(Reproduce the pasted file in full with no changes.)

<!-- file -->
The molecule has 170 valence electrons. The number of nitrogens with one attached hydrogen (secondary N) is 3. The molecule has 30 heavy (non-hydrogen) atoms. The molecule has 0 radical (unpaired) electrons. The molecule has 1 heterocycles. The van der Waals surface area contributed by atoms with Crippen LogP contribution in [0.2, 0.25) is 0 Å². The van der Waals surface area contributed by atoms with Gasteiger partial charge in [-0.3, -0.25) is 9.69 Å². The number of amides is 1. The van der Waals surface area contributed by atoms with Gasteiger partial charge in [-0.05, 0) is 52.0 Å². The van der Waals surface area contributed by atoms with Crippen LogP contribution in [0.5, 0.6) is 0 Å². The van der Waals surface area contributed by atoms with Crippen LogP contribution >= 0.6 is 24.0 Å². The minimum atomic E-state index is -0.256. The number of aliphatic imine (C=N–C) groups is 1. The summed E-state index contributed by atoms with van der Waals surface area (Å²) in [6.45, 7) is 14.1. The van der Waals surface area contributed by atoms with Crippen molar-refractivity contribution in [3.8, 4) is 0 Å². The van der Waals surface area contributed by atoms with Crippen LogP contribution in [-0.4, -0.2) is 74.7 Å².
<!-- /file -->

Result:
The molecule has 170 valence electrons. The number of nitrogens with one attached hydrogen (secondary N) is 3. The molecule has 30 heavy (non-hydrogen) atoms. The molecule has 0 radical (unpaired) electrons. The molecule has 1 heterocycles. The van der Waals surface area contributed by atoms with Crippen LogP contribution in [0.2, 0.25) is 0 Å². The van der Waals surface area contributed by atoms with Gasteiger partial charge in [-0.3, -0.25) is 9.69 Å². The number of amides is 1. The van der Waals surface area contributed by atoms with Gasteiger partial charge in [-0.05, 0) is 52.0 Å². The van der Waals surface area contributed by atoms with Crippen LogP contribution in [0.5, 0.6) is 0 Å². The van der Waals surface area contributed by atoms with Crippen LogP contribution >= 0.6 is 24.0 Å². The minimum atomic E-state index is -0.256. The number of aliphatic imine (C=N–C) groups is 1. The summed E-state index contributed by atoms with van der Waals surface area (Å²) in [6.45, 7) is 14.1. The van der Waals surface area contributed by atoms with Crippen molar-refractivity contribution in [3.8, 4) is 0 Å². The van der Waals surface area contributed by atoms with Crippen LogP contribution in [-0.4, -0.2) is 74.7 Å².